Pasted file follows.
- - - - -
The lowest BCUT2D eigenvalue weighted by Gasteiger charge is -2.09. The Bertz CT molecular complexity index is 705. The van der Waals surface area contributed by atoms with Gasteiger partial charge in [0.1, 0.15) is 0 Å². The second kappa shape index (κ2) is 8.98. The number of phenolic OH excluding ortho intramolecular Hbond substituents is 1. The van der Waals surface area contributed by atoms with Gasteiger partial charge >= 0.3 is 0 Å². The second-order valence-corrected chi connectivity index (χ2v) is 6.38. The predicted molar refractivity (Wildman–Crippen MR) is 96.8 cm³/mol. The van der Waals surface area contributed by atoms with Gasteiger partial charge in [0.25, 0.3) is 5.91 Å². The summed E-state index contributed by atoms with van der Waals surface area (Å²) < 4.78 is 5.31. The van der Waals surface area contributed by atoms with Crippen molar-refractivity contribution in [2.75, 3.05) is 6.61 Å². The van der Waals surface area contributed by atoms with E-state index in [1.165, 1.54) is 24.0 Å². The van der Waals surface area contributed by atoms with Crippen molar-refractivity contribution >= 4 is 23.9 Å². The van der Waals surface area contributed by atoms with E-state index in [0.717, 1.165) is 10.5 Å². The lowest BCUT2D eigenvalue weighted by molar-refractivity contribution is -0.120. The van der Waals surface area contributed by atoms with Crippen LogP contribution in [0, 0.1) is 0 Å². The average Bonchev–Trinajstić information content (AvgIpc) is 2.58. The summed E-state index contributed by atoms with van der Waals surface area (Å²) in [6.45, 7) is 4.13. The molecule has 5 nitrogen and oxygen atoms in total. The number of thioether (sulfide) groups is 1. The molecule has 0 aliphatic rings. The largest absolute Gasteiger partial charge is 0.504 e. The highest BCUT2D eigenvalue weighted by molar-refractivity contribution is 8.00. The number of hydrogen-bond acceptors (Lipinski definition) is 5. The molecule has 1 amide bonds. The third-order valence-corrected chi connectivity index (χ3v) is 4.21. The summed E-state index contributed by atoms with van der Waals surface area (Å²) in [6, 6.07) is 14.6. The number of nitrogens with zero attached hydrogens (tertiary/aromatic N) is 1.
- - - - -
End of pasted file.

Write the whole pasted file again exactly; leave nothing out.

The lowest BCUT2D eigenvalue weighted by Gasteiger charge is -2.09. The Bertz CT molecular complexity index is 705. The van der Waals surface area contributed by atoms with Gasteiger partial charge in [0.1, 0.15) is 0 Å². The second kappa shape index (κ2) is 8.98. The number of phenolic OH excluding ortho intramolecular Hbond substituents is 1. The van der Waals surface area contributed by atoms with Gasteiger partial charge >= 0.3 is 0 Å². The second-order valence-corrected chi connectivity index (χ2v) is 6.38. The predicted molar refractivity (Wildman–Crippen MR) is 96.8 cm³/mol. The van der Waals surface area contributed by atoms with Gasteiger partial charge in [0.25, 0.3) is 5.91 Å². The summed E-state index contributed by atoms with van der Waals surface area (Å²) < 4.78 is 5.31. The van der Waals surface area contributed by atoms with Crippen molar-refractivity contribution in [2.75, 3.05) is 6.61 Å². The van der Waals surface area contributed by atoms with E-state index in [1.165, 1.54) is 24.0 Å². The van der Waals surface area contributed by atoms with Crippen molar-refractivity contribution >= 4 is 23.9 Å². The van der Waals surface area contributed by atoms with E-state index in [0.717, 1.165) is 10.5 Å². The lowest BCUT2D eigenvalue weighted by molar-refractivity contribution is -0.120. The van der Waals surface area contributed by atoms with Crippen LogP contribution in [0, 0.1) is 0 Å². The average Bonchev–Trinajstić information content (AvgIpc) is 2.58. The summed E-state index contributed by atoms with van der Waals surface area (Å²) in [6.45, 7) is 4.13. The molecule has 5 nitrogen and oxygen atoms in total. The number of thioether (sulfide) groups is 1. The molecule has 0 aliphatic rings. The largest absolute Gasteiger partial charge is 0.504 e. The highest BCUT2D eigenvalue weighted by molar-refractivity contribution is 8.00. The number of hydrogen-bond acceptors (Lipinski definition) is 5. The molecule has 1 amide bonds. The third-order valence-corrected chi connectivity index (χ3v) is 4.21. The summed E-state index contributed by atoms with van der Waals surface area (Å²) in [6, 6.07) is 14.6. The number of nitrogens with zero attached hydrogens (tertiary/aromatic N) is 1.